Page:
The lyrics to “My Funny Valentine” are written from the perspective of a lovelorn man who has been hurt by his partner’s lack of reciprocation for his affections. He tries to rationalize his emotions by attributing his partner’s aloofness to the temporary effects of illness or stress, but he ultimately resigns himself to the fact that his love is unrequited.
Despite its seemingly sad subject matter, “My Funny Valentine” has often been interpreted as a lighthearted and playful song. This is likely due to its cheerful melody and the way in which the lyrics emphasize the positive qualities of the singer’s Valentine, even as they acknowledge her flaws.
“Take the ‘A’ Train”
“Take the ‘A’ Train” is a 1941 composition by Billy Strayhorn that was the signature tune of the Duke Ellington orchestra. It is possibly the most famous of all jazz compositions and has been recorded by many artists. The tune is based on a rapid figure that outlines a trombone riff which was first play by Juan Tizol, who later turned it into a song called “Perdido”.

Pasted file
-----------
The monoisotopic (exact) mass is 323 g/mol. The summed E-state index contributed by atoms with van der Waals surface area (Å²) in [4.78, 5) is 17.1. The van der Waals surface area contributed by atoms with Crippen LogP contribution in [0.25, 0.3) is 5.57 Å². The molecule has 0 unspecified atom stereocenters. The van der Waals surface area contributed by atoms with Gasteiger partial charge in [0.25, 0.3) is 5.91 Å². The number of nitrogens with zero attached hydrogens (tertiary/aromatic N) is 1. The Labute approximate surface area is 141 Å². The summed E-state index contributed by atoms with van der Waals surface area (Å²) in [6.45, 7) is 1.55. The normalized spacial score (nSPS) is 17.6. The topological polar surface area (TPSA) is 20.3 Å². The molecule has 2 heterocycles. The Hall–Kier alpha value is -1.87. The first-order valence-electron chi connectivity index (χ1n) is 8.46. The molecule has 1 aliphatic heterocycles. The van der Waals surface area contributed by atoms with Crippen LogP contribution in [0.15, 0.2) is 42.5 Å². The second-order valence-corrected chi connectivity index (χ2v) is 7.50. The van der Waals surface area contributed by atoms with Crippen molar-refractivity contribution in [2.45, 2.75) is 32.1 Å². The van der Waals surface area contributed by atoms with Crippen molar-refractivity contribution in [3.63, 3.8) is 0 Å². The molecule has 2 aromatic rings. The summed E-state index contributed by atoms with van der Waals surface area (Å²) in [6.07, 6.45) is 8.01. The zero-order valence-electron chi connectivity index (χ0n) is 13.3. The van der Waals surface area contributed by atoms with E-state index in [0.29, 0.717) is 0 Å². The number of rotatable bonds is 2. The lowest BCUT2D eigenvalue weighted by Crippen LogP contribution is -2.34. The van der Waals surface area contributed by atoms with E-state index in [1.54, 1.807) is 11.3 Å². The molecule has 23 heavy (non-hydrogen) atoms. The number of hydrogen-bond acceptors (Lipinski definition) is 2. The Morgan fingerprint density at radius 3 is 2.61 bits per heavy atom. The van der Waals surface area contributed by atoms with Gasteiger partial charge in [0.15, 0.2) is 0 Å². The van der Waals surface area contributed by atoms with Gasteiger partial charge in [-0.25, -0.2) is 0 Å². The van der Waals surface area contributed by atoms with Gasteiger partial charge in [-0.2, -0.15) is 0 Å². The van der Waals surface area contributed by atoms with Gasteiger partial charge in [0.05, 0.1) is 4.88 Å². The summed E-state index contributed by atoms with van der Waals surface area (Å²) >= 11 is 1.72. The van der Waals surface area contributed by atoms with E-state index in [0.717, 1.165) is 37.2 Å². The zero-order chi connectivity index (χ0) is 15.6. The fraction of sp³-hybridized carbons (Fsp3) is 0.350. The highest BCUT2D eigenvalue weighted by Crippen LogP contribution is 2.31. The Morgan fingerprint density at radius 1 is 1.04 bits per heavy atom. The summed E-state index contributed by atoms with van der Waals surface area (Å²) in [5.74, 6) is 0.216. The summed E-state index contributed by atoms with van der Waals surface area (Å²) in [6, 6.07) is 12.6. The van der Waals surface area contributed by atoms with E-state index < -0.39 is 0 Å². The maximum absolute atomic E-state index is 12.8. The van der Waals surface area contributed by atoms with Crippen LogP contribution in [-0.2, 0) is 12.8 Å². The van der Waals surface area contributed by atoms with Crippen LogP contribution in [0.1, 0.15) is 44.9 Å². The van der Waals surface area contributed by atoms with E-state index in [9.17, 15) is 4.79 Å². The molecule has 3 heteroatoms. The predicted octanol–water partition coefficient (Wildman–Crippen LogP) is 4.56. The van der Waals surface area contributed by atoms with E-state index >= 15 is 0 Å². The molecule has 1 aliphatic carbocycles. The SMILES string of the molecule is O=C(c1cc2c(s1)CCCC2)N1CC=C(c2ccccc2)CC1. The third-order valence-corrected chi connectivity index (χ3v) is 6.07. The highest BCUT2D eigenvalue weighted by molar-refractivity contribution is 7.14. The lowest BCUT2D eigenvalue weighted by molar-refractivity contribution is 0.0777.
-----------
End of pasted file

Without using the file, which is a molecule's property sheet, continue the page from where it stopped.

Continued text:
“Giant Steps” is a jazz standard composed by John Coltrane. It was first recorded on the 1959 album Giant Steps and released as a single in 1960. The composition is notable for its fast tempo, key changes and challenging chord progression.
The song’s success helped propel Giant Steps to the top of the Billboard jazz chart, making it one of the most influential jazz albums of all time. “Giant Steps” has been covered by many artists, including Miles Davis, Sonny Rollins, Joe Henderson and David Sanborn.
One of the most popular and well known jazz songs, “So What” is a must for any jazz saxophone player. The melody is deceptively simple, but thesolos that Miles Davis and John Coltrane wrote for this tune are anything but easy. This is a great song to cut your teeth on if you’re just starting out playing jazz saxophone.